The actress's interior design influences include Jane Austen, Wes Anderson and her grandmother, she revealed in a new 'Architectural Digest' tour
The actress and director, 42, revealed that the way she and Gabel, also 42, happened upon the home was nothing short of fated in a new archdigest.com tour.
While the couple's primary home is on the West Coast, Howard (who grew up in Connecticut and studied — and met Gabel! — at NYU) always knew she wanted an East Coast residence, and eventually narrowed her search down to the perfect slice of Upstate New York.
“We knew that we wanted to live in this area and so we kept driving around and my husband kept pointing at this house and he kept saying, ‘Oh I wish that house was for sale,’” The Help star says in a home tour video.
Then, a few days later, the stars aligned.
"Someone called us and said, ‘We saw that you were visiting houses in the area. There's a house that's not on the market yet. We want to see if you would be interested,’” Howard recalled. “And it was this house!”
Built in 1937, the vibrant cottage is a replica of an 18th-century home in Bucks County, Pennsylvania, where Howard filmed her first movie, The Village, two decades ago.
The home is brimming with character, from its older features — like intricate wallpaper depicting strawberry thieves and rare, 90-year-old wood — to its newer details, including a custom tablecloth complete with tulip motifs, an ode to Amsterdam, where she and Gabel fell in love.
It is also speckled with sentimental value — much of which is linked to Howard’s grandmother.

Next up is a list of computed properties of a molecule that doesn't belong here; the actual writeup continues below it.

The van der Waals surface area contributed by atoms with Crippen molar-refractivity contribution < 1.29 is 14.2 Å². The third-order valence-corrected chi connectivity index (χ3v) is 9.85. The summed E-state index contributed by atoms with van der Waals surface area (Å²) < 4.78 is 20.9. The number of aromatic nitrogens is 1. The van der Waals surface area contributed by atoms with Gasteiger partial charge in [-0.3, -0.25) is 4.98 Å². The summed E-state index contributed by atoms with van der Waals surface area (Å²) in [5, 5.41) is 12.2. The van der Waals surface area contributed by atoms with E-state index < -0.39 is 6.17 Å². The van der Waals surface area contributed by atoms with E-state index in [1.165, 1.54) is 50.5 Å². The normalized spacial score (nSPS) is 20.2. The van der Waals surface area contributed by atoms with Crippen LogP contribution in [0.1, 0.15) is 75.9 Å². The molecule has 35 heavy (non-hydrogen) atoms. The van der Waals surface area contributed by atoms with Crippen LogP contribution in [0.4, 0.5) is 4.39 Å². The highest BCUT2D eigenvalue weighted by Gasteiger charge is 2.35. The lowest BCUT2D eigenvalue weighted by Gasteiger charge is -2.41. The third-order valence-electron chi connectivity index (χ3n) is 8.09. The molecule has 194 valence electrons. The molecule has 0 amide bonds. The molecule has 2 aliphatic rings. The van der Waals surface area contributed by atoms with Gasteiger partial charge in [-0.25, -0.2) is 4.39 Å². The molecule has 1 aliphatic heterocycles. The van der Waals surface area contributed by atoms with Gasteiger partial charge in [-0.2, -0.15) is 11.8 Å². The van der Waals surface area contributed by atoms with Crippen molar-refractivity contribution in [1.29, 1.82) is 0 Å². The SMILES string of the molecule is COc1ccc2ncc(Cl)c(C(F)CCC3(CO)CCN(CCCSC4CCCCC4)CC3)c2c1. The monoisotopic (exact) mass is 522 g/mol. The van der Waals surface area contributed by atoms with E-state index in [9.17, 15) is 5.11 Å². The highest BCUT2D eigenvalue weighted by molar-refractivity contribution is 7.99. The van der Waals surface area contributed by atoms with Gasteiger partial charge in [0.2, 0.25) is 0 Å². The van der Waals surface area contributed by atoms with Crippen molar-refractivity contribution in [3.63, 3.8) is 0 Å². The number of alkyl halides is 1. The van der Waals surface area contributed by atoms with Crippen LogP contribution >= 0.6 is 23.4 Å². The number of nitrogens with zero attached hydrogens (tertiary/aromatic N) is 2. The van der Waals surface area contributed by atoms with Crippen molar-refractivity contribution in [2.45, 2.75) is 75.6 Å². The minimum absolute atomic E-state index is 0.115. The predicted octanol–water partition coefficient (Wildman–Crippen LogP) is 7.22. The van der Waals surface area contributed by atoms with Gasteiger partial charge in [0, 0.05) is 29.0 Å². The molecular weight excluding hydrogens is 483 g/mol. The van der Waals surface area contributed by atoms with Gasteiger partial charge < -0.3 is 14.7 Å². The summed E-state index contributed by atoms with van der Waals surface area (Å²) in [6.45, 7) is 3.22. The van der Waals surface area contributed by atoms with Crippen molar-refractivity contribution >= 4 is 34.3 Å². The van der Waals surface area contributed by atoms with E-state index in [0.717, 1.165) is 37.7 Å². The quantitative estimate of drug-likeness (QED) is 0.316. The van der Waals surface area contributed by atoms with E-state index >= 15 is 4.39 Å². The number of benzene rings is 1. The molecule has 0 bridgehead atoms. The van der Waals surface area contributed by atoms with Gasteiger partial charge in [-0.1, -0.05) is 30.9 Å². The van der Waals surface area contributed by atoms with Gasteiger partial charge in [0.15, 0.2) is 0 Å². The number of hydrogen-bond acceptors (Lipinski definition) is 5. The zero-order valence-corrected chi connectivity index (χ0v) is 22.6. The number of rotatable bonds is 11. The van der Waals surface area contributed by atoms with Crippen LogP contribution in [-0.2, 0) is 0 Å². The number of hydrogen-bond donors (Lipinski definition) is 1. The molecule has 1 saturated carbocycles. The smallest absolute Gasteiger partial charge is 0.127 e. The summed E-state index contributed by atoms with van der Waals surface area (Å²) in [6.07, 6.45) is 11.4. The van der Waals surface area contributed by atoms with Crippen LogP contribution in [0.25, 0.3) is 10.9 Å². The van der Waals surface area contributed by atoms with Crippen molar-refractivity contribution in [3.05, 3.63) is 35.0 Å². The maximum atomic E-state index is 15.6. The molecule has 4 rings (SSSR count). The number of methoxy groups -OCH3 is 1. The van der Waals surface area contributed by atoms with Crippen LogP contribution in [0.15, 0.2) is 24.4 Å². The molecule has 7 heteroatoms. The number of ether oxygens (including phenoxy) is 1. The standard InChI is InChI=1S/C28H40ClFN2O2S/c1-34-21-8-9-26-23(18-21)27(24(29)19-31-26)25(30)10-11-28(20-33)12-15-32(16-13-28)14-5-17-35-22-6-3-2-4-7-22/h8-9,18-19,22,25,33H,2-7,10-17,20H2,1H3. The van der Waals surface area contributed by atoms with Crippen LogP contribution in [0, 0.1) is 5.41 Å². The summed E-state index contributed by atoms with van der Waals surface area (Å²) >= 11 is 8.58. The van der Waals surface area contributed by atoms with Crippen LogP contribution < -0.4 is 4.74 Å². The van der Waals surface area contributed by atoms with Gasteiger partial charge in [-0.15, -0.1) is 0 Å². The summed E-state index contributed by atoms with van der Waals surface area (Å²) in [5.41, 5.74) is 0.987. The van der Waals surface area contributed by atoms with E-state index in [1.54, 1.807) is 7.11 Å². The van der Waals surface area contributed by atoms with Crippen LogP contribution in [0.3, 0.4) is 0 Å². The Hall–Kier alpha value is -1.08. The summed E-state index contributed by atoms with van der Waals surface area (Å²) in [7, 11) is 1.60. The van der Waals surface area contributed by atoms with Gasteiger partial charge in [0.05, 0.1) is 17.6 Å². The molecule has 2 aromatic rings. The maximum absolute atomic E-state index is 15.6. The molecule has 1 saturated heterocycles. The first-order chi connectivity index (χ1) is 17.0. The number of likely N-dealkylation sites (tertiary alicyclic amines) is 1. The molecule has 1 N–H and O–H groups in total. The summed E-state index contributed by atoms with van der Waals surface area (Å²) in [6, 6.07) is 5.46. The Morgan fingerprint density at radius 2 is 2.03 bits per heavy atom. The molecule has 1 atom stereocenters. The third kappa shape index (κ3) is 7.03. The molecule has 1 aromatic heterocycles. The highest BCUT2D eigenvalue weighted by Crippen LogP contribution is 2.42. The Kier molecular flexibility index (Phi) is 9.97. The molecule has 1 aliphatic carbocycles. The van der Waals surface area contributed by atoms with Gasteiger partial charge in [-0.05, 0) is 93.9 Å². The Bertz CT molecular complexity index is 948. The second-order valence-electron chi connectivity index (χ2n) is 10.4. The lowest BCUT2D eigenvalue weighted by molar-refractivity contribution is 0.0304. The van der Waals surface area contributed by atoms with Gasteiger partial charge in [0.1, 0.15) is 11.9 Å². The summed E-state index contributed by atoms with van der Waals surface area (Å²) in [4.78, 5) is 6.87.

In the dining room, the Twilight alum opted to paint her windows a springy shade of mint, a nod to green depression glass that her grandmother gifted her.
The “depression-ware” also makes another appearance in Howard’s kitchen, the first part of the home she fell in love with and the only part she decorated with Parisian influence.
“There is a ton of depression-ware everywhere in this house. This all belonged to my grandmother,” Howard said, motioning to the colorful, intricate glassware on her countertop.
“I actually had it for years and years and years hidden behind doors and cabinets and whatnot and the moment that [Howard’s designer] Claire Thomas saw this, she was like, ‘Oh my gosh this is the inspiration for the entire house,” she added. “So that's really beautiful.”
A photo of her Grandma Jean also adds a touch of nostalgia to the home’s primary suite.
"This is the most important person,” Howard said of the black-and-white shot. “She was an actress and absolutely a total ham. She was very hilarious and so much of this house has really been inspired by her.”
In fact, the only place where the springy, Grandma Jean-inspired green and pink color scheme does not reach is the couple’s daughter Beatrice's bedroom. Instead, the 12-year-old’s favorite color, blue, reigns supreme.
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Other sources of inspiration for Howard included Jane Austen (she was “obsessed” with Sense and Sensibility while they worked on the house) and Wes Anderson, one of the actress’ “favorite filmmakers.”
The Asteroid City director’s influence is most palpable in Howard’s rose-pink office, which she infused with his instantly recognizable “signature style.”
“There's a kind of playfulness about his filmmaking and his visuals that I really wanted to embrace, and yet it's also incredibly sophisticated,” she said, pointing to various vignettes and tableaus in the room.
And, in Howard’s bedroom, another one of her recurring design strategies — bringing nature inside the home — shines through.
"It feels like joyful springtime," she said of the suite.
Read the full feature and see more photos of Bryce Dallas Howard's New York home on archdigest.com.
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